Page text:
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Comment Re:bedroom spy camera (Score 1) 111

I agree. Someone once told me I should not go out at night, walk naked (except for a hundred dollar bill pasted to each of my nipples) to the highest-crime district in my city, and start yelling "Some of my best friends are you people!" They said I would be safer if I behaved differently, stayed home instead, and STFU-ed up with my crazy rants.

I explained that even if I behaved differently, that doesn't stop the Russians from launching a nuclear ICBM strike, killing us all, including me. Safe is safe, unsafe is unsafe, there are no degrees in between, and all of us face one single adversary who has one simple agenda.

Comment Hope they were smart enough to use PGP keys (Score 1) 111

Hopefully they weren't stupid enough to roll their own key format, and instead, they use standard OpenPGP keys. That way, people can have MitM-proof verified-identity conversations if they want that (and can tune the degree of MitM-proofing that is needed) but also have MitM-vulnerable pseudonymous conversations if they don't (for cases where you'd prefer to be anonymous).

When you're talking to your wife, it's ok for her to know who you are, and you to know you're talking to her, so you'd use the keys that you've exchanged out-of-band and that each of you have signed. When you're talking to your pirate buddies, you just to have the keyid that has in the past, been associated with uber-31337ness, but has never been signed by anyone. And when you're talking to another person in the company, you know who each other is and have at least some company CA as your introducer, any maybe signed yourselves too if it's a small enough company where everyone eventually meets each other in person.

Whatever your case, OpenPGP fits perfectly. The only thing it doesn't handle well, is tricking users into thinking they have a secure connection but really letting a third party listen in. For some reason, PGP isn't well-suited for that. Whenever I see someone not use PGP, I assume that's the reason they chose to use weaker tech.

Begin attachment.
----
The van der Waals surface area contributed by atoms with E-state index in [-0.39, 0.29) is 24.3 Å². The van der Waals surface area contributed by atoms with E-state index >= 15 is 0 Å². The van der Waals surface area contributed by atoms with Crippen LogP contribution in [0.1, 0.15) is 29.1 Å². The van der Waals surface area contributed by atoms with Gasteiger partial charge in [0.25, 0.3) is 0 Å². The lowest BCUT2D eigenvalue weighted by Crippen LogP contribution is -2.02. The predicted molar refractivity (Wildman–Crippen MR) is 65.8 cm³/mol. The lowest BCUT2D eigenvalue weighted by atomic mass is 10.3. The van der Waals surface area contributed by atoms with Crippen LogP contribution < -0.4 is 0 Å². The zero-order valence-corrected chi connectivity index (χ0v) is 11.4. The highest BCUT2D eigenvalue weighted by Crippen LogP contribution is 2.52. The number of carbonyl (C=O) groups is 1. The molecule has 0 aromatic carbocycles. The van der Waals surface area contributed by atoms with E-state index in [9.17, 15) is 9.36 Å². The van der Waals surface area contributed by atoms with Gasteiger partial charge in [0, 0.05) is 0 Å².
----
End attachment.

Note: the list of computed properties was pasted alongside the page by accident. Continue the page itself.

Comment Great headline! (Score 1) 547

I see what you did there, Slashdot editors. Brilliant.

If you had used an accurate headline, such as "Bomb hoax perp caught despite using the target's own network." then the "despite" part would have sounded stupid and you would have had an obviously non-story, right on the face of it. But by throwing in a random unrelated part of the story and misleadingly implying something about it, you made it sound interesting! More people need to learn this trick: lies make things interesting!

A guy puts on a mask and walks into a bank. He hands the teller a note, "My name is John Smith, and this is a robbery. Shhh. Give me $10k." Police later investigate John Smith, and confirm it was him. Headline: "robber caught despite using mask" because, clearly, masks are an important and very relevant part of the story!

Comment Re:waves in the ocean (Score 1) 475

if you and your bro were watching the game on the couch and he said he'd give you $5 to get him a fresh beer, you'd at least consider it...b/c you can buy a beer at the bar later w/ it

if you refused, but he then offered you $50 to get him the beer, most ppl wouldn't turn that down!

"Get me a beer and I'll give you $5."

"No. Get it yourself."

"Sudo get me a beer and I'll give you a tenth of $50."

"Okay! Here's your beer."

"Get me a beer and I'll give you a hundredth of $500."

"No. Get it yourself."

"Sudo get me a beer and I'll give you a thousandth of $5000."

"Okay! Here's your beer."

globaljustin, you appear to be correct that the responses are varying, so I must reluctantly agree that your model is perfectly accurate.

Comment Re:All of it (Score 1) 187

Why should I store any of my media (or other data, for that matter) anyplace else?

My interpretation of the question, was that if you're taking backup tapes home from the office (or if you have a hard drive stashed at a friend's or relative's house) then some of your media isn't local. And the reason you might want to do that, would be to have data survive "serious" problems, such as fire, flood, etc.

I didn't see the question as implying anything about storing things on other people's computers ("cloud"), though yeah, that would count as nonlocal too.

what I store is my business and nobody else's